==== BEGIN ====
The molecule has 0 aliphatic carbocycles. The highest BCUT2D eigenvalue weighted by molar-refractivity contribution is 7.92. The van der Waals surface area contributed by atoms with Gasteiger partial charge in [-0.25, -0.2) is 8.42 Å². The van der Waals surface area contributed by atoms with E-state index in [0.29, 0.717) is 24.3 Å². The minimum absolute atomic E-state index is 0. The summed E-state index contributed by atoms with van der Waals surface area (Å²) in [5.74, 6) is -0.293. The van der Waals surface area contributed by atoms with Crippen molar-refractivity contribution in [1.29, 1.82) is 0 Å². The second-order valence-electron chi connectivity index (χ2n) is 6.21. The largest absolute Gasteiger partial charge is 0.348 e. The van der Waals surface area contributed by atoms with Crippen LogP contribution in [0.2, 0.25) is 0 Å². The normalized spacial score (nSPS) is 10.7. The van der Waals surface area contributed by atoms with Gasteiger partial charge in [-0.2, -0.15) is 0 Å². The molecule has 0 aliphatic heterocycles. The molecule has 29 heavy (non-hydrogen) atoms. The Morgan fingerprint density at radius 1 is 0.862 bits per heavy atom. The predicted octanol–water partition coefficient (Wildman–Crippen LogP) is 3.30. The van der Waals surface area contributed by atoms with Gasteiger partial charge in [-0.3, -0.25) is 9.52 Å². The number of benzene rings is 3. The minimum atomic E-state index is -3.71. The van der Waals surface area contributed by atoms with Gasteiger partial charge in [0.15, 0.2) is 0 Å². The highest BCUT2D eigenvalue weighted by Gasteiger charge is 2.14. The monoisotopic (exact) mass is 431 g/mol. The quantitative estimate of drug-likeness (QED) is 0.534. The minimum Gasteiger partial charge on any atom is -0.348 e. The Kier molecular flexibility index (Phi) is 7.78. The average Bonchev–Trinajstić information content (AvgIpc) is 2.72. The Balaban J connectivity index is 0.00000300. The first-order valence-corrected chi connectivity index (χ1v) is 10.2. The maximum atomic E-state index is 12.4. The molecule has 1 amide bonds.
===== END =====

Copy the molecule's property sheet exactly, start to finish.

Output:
The molecule has 0 aliphatic carbocycles. The highest BCUT2D eigenvalue weighted by molar-refractivity contribution is 7.92. The van der Waals surface area contributed by atoms with Gasteiger partial charge in [-0.25, -0.2) is 8.42 Å². The van der Waals surface area contributed by atoms with E-state index in [0.29, 0.717) is 24.3 Å². The minimum absolute atomic E-state index is 0. The summed E-state index contributed by atoms with van der Waals surface area (Å²) in [5.74, 6) is -0.293. The van der Waals surface area contributed by atoms with Crippen molar-refractivity contribution in [1.29, 1.82) is 0 Å². The second-order valence-electron chi connectivity index (χ2n) is 6.21. The largest absolute Gasteiger partial charge is 0.348 e. The van der Waals surface area contributed by atoms with Crippen LogP contribution in [0.2, 0.25) is 0 Å². The normalized spacial score (nSPS) is 10.7. The van der Waals surface area contributed by atoms with Gasteiger partial charge in [-0.2, -0.15) is 0 Å². The molecule has 0 aliphatic heterocycles. The molecule has 29 heavy (non-hydrogen) atoms. The Morgan fingerprint density at radius 1 is 0.862 bits per heavy atom. The predicted octanol–water partition coefficient (Wildman–Crippen LogP) is 3.30. The van der Waals surface area contributed by atoms with Gasteiger partial charge in [-0.3, -0.25) is 9.52 Å². The number of benzene rings is 3. The minimum atomic E-state index is -3.71. The van der Waals surface area contributed by atoms with Gasteiger partial charge in [0.15, 0.2) is 0 Å². The highest BCUT2D eigenvalue weighted by Gasteiger charge is 2.14. The monoisotopic (exact) mass is 431 g/mol. The quantitative estimate of drug-likeness (QED) is 0.534. The minimum Gasteiger partial charge on any atom is -0.348 e. The Kier molecular flexibility index (Phi) is 7.78. The average Bonchev–Trinajstić information content (AvgIpc) is 2.72. The Balaban J connectivity index is 0.00000300. The first-order valence-corrected chi connectivity index (χ1v) is 10.2. The maximum atomic E-state index is 12.4. The molecule has 1 amide bonds.